Five reasons to see 2012 as the year that marked the end of the worst
IT has been another long year but there are reasons to hope that 2012 will mark the beginning of the end of the crisis that began five years ago.
While the dangers are all too obvious, here are five reasons from travelling around the country that mean I am waving goodbye to 2012 with fondness.
1 Unemployment is falling. The unemployment crisis remains the striking feature of the current recession and we all know it would have reached Spanish proportions if we didn't speak English and migrate in record numbers.
Still, 2012 was the first year since the crisis began that saw the rate change less than one percentage point from the beginning of the year to the end.
While it is true that the number of people in a job continues to decline, surveys such as the purchasing managers' index also suggest that companies are taking people on again.
Some shops are even displaying 'help wanted' signs. News from the Job Bridge scheme is also good, with many firms keeping on interns.
The German Chamber of Commerce Christmas dinner began with an appeal for anybody who knows anybody who speaks German to get in touch; the chamber's members need to fill 2,000 jobs.
2 Retail sales are picking up. The shops in towns and cities across Ireland have looked and felt busier than they have for years.
People are doing more than window shopping; they are cautiously filling bags again. Consumer demand has been dreadful for several years as people acted rationally by repaying debts and saving for a rainy day.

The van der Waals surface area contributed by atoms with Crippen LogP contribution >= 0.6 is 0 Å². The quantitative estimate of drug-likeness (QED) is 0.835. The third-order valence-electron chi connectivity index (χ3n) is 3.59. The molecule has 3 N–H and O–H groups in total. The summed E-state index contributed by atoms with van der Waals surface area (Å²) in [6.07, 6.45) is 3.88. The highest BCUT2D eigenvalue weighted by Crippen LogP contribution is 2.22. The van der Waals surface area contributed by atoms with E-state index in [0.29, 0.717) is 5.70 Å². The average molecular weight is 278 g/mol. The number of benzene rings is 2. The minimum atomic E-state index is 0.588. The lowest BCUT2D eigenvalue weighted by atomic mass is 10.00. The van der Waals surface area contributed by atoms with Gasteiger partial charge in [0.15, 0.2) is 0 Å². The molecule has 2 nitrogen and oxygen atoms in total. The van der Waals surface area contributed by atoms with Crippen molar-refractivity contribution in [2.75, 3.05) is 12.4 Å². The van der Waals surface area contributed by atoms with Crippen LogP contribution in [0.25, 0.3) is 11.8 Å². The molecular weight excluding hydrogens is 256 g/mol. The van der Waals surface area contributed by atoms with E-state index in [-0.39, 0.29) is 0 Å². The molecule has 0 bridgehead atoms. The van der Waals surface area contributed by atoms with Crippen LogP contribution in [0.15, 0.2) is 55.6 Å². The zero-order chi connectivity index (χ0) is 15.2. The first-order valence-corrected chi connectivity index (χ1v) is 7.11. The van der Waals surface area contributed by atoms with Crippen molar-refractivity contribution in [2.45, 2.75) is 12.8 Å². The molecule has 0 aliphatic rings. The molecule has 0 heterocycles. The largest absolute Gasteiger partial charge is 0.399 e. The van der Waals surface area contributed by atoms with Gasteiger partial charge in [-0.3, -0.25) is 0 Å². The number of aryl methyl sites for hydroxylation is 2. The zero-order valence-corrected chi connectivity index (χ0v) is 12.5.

That most economists and politicians were surprised by the collapse in spending only serves to show how out of touch many of them are.
Talk about historic saving ratios and the like was pointless; the situation was completely abnormal.
Indices such as the consumer confidence index and retail sales have been jumping up and down from month-to-month, but the big picture is that things are a little better than they were this time last year.
3 Wages are rising. This is a controversial one because the data is so bad, but Central Statistics Office figures suggest private sector wages rose for the first time in years in 2011. We all know what happened to public sector salaries.
Anecdotal evidence suggests that they continued rising in 2012. Hay Group suggests Greece and Ireland will be the only two countries in the world not to see pay rises next year, but I doubt this is true in Ireland's case.
That won't put money in our pockets as the extra taxes introduced in December's Budget will be far bigger than average pay rises, but it will go some way to reducing the pain for many.
4 House prices have stabilised. Prices are still way too high for my liking, but the level is less important than signs that prices are now stable. If this holds, people will slowly be able to start making plans again.
Despite what the Central Statistics Office says, I believe house prices are rising slightly in South Dublin and, more importantly, there are a large number of transactions.
Almost every crash has begun in the capital and almost every recovery begins there as well. The return of price stability across the country seems to be some way off, but the rest of the country will follow Dublin.
5The troika is here to stay. The Government won't get back into the markets next autumn without some sort of backstop from the troika.
That's good news because this will force the Coalition to stick with the troika's policies, which tend to be far more sensible than most of the policies that come from the Dail.
The poor quality of debate before and after the Budget shows once again that our political system is just not up to the job.
So far, our leaders have dodged reform and prayed that they will be able to resume ordinary service.
The longer the troika are here, the less likely this is to happen and the more likely we are to begin the process of changing this country's economic and political architecture for good.